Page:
Ron Pope Motorsports                California Custom Roadsters               

OINO's Spirit Build

one finger john

Active Member
Good morning and how is everyone ? Went over to oino's house yesterday to see his T and to talk about VINs and such. First off I wasn't expecting too much after seeing the pictures posted here. And really, blue tarps and mud just do not engender a feeling of a Chip Foose or Boyd Coddington atmosphere for building anything other than a shed. That's right, The car is out in the elements, God's own dirt for a floor, and a big blue tarp over the whole affair. oino would probably kill for a concrete slab. With the rains that we have had in the past week, the ground was sufficiently muddy to alllow the rolling frame to sink almost to the oil pan !
That was when the car was between the shed and the chain link fence. There was only about three feet of clearence there (side to side) so by the time I came and visited the car had been moved to infront of the shed and the ground it sat apon was still very moist from the previous rain (along with the blue tarp providing constant shade). Oh, did I mention that when it is done a section of the backyard fence will have to come down and the car will be driven into the neighbors back yard and down their driveway.
So what is the car like ? Spirit frame and front end, s-10 rear end, 350/350 set up, Spirit std. size body, no bed, you might say the usual. The ONLY welding done was for rear end brackets. That's it. The rest has been bolt together or drilling holes and bolting together. With the rattle can black semigloss frame and rear end/front end it looks GOOD. White wheels set it off. I used to do classic MG restorations and I have to tell you that this had the same basic, well thought out air to it the those restorations had. I was becoming impressed. And right now, as I speak, all the systems are installed and functioning. Just needs to put the body on, find a steering coloumn, and do the electrical wiring and it is a done deal.
oino (I won't use his real name until he uses it here) is an intelligent, wonderfully easy person to talk to. No secrets. Everything he has done and what his budget has been he will tell you. And believe me, this guy is a scrounger par excellence. If he has more than $7,00 total into it I'll be surprised. And believe me, it will look good. And it will be safe. And it will be able to be driven anywhere. He and Fred could swap stories.
All and all, I learned a lot, met a really nice person, and got more incentive to build one of these things.

That sounds good. I can relate to not having a lot of room to work with. I lost the shop space a friend had let me use for my rebuild, so I had to work in my driveway. It sucked, but it's all I had. I still keep it under plastic and a car cover. I can't even imagine having to work in the dirt. Just goes to show that motivation and innovation conquers all. I can't wait to see pics of her.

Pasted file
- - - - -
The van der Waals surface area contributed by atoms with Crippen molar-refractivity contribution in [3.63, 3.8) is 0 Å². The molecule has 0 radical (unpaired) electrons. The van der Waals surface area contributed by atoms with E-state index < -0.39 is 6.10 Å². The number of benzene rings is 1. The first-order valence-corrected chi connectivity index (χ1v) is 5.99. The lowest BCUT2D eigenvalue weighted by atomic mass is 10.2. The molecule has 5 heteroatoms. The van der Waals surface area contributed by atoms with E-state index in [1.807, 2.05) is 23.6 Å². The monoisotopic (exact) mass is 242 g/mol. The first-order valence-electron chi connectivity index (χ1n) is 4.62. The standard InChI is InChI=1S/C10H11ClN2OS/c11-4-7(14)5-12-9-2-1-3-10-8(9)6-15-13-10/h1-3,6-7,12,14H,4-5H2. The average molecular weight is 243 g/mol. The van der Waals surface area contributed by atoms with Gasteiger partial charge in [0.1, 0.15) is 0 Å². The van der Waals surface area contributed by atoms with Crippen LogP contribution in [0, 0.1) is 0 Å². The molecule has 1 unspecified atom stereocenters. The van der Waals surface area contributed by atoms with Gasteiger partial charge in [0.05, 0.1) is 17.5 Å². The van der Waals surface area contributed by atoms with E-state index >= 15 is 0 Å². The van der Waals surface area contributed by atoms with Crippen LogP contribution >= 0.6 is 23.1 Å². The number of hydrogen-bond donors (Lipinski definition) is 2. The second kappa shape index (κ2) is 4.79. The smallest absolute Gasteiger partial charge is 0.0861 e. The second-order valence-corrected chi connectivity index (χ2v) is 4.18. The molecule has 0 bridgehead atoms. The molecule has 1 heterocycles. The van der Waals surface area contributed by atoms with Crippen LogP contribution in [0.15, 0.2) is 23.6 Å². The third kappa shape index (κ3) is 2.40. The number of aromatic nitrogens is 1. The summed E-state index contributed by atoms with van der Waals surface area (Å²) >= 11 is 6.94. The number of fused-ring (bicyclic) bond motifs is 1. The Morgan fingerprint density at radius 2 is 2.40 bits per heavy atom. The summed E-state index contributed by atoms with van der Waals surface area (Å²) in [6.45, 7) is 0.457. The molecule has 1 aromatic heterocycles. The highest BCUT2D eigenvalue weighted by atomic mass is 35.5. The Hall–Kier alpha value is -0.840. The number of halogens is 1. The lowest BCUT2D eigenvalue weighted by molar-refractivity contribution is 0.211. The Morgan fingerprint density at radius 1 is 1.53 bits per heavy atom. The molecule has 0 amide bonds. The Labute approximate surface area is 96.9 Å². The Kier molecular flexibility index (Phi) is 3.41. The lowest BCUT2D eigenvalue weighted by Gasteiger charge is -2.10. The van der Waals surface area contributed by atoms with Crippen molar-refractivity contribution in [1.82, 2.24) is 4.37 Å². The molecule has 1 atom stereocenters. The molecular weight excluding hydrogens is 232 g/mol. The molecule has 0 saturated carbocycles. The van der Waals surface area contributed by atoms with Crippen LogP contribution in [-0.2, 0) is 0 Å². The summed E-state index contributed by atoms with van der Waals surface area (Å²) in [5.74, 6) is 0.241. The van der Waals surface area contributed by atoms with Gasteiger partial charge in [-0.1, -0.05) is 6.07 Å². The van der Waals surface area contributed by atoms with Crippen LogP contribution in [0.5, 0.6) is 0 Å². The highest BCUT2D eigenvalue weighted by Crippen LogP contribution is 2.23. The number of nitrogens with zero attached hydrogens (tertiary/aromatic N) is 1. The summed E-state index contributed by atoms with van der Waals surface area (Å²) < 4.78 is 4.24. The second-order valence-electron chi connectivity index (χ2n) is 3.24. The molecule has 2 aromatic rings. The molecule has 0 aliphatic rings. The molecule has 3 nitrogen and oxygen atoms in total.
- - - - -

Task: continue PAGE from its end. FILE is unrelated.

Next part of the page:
Sounds like you had a good time. :rolleyes:
I can relate to the "open air" garage.
This is my work area (outside my brother's little old and crowded 1-car garage). I can use it but have to drag the thing in and out when I'm done for the time I work on it. Thankfully it's "roll-able" now.


  • p_00170.jpg
    351.8 KB · Views: 53
Nice to see your progress Giz

I can remember when I decided to get into this madness and how I figured out a budget. I stopped buying lunch everyday and started buying hot dogs and buns at the grocers. I ate hot dogs for lunch for 2 years! I stopped going to movies. I caught the bus to save gas money. I called my cable company and dropped all the movie channels and went to the basic setup. Took me 2 1/2 months to save up for the bare frame. Took another 4 months to save up for the front suspension! The only break I got was from a girl I have known for a while. We had dated, but broke up and remained friends. She paid for the powdercoating on Miss Behavin'. That was a God send.

But in the long run, it's going through those sacrifices that made owning a hot rod all the more valuable. The day I decided to get going came after a phone call from my brother. He was stationed in San Diego and we were just shooting the crap. I mentioned an article in Hot Rod magazine and what he told me got me fired up. He said, "Man, you need to stop wasting your money on the books and build one!" I took that as a dare and never looked back.

So for OINO and every other person struggling, I say keep at it! It is worth it. Anybody can go and buy a hot rod off eBay, but when you build it yourself, it's YOURS. It's got a soul. It's a part of YOU. Made in YOUR image. You may not ever build another, but this one is the one that will stay with you forever. I take great pride in knowing the when, where, what and how's of Miss Behavin'. When I got a part. Where I was. What knuckle I scrapped. And how happy I was when something worked.

So when you get done, and you will, take that first drive. All those days will smash into one. And the biggest smile you probably ever had, other than the birth of a child, will creep across your mug. You'll be floating through all the folks in thier "sheep-mobiles" and you'll stop at a light and someone will look and comment. THEN you'll know that it was all worth while. :hooray: Wow, another rant. :rolleyes:

OINO I dig it, man. I get it.

     Ron Pope Motorsports                Advertise with Us!